By Bill Wilson
Americans for Limited Government
At the risk of getting far too deep in the weeds, it was not just the Obama Administration and Congressional Democrats who were sent a warning Tuesday. The GOP honchos in Washington were sent a clear signal as well.
The lesson that the Democrats need to learn is far more difficult to address than that of the Republicans, it is the GOP who will have the more painful experience finding a remedy.
To start with, the Democrats fundamental problem is that the vast majority of the American people don’t like their ideas. Bigger government, more taxes, greater power handed to union thugs and greedy public employee groups simply does not have the support of the people. The voters know instinctively that these are prescriptions for disaster.
But denial runs deep. The great debate inside leftist circles today is whether to “double down” and push for every crazy, nation-killing measure on their check list; or, pull back and rethink. Betting is that the soft-Marxist zealots of Pelosi and Valerie Jarrett win out and a renewed push for the mutation of America will continue unabated. We will see how many moderate Blue Dogs join them in their act of mass suicide.
The Republicans’ problem is all internal. It can be fixed in plenty of time for the 2010 elections. But, while it is too soon to place odds on success or failure, one thing is certain; it will be a nasty, bloody, public fight.
For too long, a tiny minority inside the GOP, the so-called “moderates”, have insisted that only adopting their brand of me-tooism can lead to electoral success. But at no time does this handful of people say what they would do if they achieved there success. And that is the rub.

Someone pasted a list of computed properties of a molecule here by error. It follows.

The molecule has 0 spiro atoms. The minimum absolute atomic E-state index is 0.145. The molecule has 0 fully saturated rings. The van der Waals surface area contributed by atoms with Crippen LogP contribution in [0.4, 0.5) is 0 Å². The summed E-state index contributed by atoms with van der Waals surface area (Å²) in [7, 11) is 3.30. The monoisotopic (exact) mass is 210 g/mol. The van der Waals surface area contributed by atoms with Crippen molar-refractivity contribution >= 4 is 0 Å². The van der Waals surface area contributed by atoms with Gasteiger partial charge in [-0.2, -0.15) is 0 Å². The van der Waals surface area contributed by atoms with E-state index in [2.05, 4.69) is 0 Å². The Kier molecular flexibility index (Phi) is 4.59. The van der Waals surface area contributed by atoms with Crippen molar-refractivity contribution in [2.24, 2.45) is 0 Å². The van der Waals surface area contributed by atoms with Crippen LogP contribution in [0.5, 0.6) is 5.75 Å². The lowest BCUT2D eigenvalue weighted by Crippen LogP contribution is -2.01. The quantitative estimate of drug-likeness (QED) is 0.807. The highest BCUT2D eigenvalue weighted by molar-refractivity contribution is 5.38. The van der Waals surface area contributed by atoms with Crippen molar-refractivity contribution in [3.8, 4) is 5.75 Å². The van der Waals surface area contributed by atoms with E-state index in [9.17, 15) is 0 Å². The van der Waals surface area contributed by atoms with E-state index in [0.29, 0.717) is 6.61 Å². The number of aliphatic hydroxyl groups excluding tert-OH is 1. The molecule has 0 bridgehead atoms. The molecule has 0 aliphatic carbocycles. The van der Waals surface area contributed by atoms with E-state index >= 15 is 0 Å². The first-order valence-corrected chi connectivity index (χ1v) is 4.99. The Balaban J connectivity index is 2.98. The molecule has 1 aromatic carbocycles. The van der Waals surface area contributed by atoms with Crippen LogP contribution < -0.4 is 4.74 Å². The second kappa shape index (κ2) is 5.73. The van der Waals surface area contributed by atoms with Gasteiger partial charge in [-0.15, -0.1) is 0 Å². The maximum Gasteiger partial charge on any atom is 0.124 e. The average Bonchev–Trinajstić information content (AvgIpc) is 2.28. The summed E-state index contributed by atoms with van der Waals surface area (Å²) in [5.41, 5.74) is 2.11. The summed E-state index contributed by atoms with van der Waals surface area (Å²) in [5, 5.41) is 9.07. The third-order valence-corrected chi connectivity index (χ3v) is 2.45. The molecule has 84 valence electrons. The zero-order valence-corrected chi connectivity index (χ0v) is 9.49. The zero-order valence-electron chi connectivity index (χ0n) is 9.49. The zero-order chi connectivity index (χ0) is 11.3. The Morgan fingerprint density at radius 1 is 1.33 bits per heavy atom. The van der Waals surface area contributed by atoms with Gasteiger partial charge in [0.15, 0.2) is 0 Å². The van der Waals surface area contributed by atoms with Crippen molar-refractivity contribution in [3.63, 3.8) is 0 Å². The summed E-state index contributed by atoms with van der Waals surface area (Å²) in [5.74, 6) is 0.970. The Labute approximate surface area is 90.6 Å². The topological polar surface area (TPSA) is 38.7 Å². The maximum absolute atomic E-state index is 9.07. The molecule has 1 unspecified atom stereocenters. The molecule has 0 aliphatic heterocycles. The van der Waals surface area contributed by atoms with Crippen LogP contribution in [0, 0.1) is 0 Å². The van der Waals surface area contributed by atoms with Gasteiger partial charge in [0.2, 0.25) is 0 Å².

The loss on Tuesday of Conservative nominee Doug Hoffman in New York’s 23rd Congressional District demonstrates starkly the dilemma. Party insiders, led by super liberal former GOP Congressman Tom Reynolds and aided by the liberal Republican Main Street Partnership, manipulated the process to produce a nominee completely out of step with GOP voters. They called her “moderate,” but in truth DeDe Scozzafava is an extremist. She supported the Obama give-away stimulus. She advocated handing union bosses new powers. She was an advocate for tax increases. In short, she would have been considered “liberal” in the Democratic Party.
Conservative grassroots Republicans rebelled. They could not allow this woman to represent them when in fact she advocated everything they opposed. Thus, the Doug Hoffman campaign was born, out of a deep sense of betrayal.
With the backing of conservatives in New York and throughout the country who felt the same sense of betrayal, Hoffman surged. As the election approached, two fact became obvious: Scozzafava could not win because she had no base, and the only way to block the conservative was for Scozzafava to endorse the Democrat and move her small sliver of support to him. And that is exactly what happened.
Of course, the professional spinsters started immediately to mouth the liberal GOP line – Hoffman was too conservative, we need “moderates”, etc. But the truth of the matter is Hoffman was more than electable if the spoiled brats of the Republican Left had not shown their true colors and joined the other side.